‘Al­low all sec­tors to hire for­eign work­ers’

> ACCCIM says 45% of busi­nesses ad­versely af­fected by re­stric­tion

The Sun (Malaysia) - - SPEAK UP - BY EVA YEONG

KUALA LUMPUR: The As­so­ci­ated Chi­nese Cham­bers of Com­merce and In­dus­try of Malaysia (ACCCIM) wants the govern­ment to al­low all sec­tors to em­ploy for­eign work­ers, af­ter 45% of the Chi­nese busi­ness com­mu­nity said they have been ad­versely af­fected by hir­ing re­stric­tions.

Pres­i­dent Datuk Ter Leong Yap said the govern­ment’s move to limit the hir­ing of for­eign work­ers to only four sec­tors (man­u­fac­tur­ing, con­struc­tion, plan­ta­tion and fur­ni­ture-mak­ing) has re­sulted in labour short­age, which has af­fected the op­er­a­tions of many busi­nesses.

“ACCCIM urges the govern­ment to lift the freeze on for­eign work­ers for all sec­tors and fully stream­line the le­gal­i­sa­tion pro­gramme on for­eign work­ers, and to carry out a re­view and mea­sures to for­mu­late the con­di­tions and guide­lines on the em­ploy­ment of for­eign work­ers based on the de­mand and sup­ply of for­eign labour in the re­spec­tive sec­tors,” he told re­porters at a brief­ing yes­ter­day on ACCCIM’s Sur­vey on the Eco­nomic Sit­u­a­tion of Malaysia for the First Half of 2016 (1H 2016).

The sur­vey re­vealed that of the to­tal 407 re­spon­dents, 40% said they rely on for­eign work­ers and 45% said they were af­fected by the re­stric­tion.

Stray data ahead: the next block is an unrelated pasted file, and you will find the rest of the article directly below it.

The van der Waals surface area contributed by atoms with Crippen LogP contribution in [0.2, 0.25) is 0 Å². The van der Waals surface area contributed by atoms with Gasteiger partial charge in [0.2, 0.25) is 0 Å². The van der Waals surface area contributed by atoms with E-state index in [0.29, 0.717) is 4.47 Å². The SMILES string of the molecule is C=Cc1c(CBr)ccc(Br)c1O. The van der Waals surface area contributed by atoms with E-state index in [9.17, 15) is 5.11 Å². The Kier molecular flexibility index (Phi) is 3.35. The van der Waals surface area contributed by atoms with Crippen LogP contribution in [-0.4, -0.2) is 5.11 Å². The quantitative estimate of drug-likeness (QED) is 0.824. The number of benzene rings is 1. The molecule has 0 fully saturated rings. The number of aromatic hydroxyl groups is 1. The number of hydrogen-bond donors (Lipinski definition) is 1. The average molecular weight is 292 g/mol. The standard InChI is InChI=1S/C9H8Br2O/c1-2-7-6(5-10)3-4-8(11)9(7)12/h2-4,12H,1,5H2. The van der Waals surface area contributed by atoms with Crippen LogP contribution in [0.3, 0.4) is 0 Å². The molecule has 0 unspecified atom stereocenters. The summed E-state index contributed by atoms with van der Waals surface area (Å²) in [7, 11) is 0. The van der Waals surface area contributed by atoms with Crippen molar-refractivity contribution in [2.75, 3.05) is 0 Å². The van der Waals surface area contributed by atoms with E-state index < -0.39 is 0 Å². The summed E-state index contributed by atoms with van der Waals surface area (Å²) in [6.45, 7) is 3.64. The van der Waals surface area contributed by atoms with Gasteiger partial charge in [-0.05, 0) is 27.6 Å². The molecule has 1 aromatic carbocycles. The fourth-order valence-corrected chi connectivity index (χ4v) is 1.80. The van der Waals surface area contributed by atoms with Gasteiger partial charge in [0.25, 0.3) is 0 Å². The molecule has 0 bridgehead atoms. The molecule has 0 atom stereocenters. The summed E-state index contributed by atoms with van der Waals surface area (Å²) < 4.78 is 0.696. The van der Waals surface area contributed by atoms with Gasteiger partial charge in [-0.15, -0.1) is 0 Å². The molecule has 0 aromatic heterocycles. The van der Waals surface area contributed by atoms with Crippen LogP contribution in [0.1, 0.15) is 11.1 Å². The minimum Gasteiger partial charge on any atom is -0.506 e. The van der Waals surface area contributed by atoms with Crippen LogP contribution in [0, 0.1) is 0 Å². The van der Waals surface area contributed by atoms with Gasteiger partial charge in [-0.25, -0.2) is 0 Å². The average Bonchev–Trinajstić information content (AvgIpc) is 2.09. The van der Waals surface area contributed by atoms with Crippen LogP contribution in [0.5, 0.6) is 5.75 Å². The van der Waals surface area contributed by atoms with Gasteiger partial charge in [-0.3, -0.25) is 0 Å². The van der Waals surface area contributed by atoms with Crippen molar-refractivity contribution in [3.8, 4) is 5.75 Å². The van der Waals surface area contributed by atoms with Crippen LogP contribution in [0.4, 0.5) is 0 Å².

Among those who were af­fected, 48% reported higher cost of op­er­a­tions, 35% reported a drop in busi­ness turnover, 11% reported neg­a­tive busi­ness growth while 6% said they had to down­size their busi­nesses to man­age costs.

In terms of plans to solve the labour short­age is­sue, 44% would re­cruit more lo­cals, 24.5% would adopt a wait-and­see ap­proach while ap­peal­ing to the govern­ment to lift the freeze, 14.1% would move to­wards au­to­ma­tion, 11.4% would pass on costs in­curred to cus­tomers, 4.3% would con­sider mov­ing their busi­nesses over­seas and 1.6% would con­sider switch­ing to less labour-in­ten­sive busi­nesses.

“The ca­pac­ity of pro­duc­tion is ac­tu­ally quite low now com­pared with po­ten­tial ca­pac­ity. Fac­to­ries have to turn away or­ders. For those with or­ders to ful­fil, with­out enough work­ers, they pay over­time and when they pay over­time, cost goes up and pro­duc­tiv­ity comes down. These are the ef­fects,” said ACCCIM deputy sec­re­tary-gen­eral I Tan Sri Teo Chi­ang Kok.

He said the govern­ment’s move to re­duce de­pen­dence on for­eign labour is good but the poli­cies in­tro­duced over the years seem to be knee-jerk re­ac­tions and do not ad­dress the root cause.

“We’re look­ing at the symp­toms but not ad­dress­ing the root cause and a lot of times it is putting ob­sta­cles and us­ing threat­en­ing meth­ods like freez­ing as­sets. This is not the way to ad­dress the is­sue of for­eign work­ers,” he said.

Teo ex­plained that with the coun­try’s unem­ploy­ment rate at 3.3%, which is tech­ni­cally full em­ploy­ment, there are just not enough lo­cal work­ers to meet all the labour needs of the econ­omy.

Ter (seated, cen­tre) and Teo (seated, sec­ond from right) with other of­fi­cials of the ACCCIM hold­ing up copies of the sur­vey re­port.

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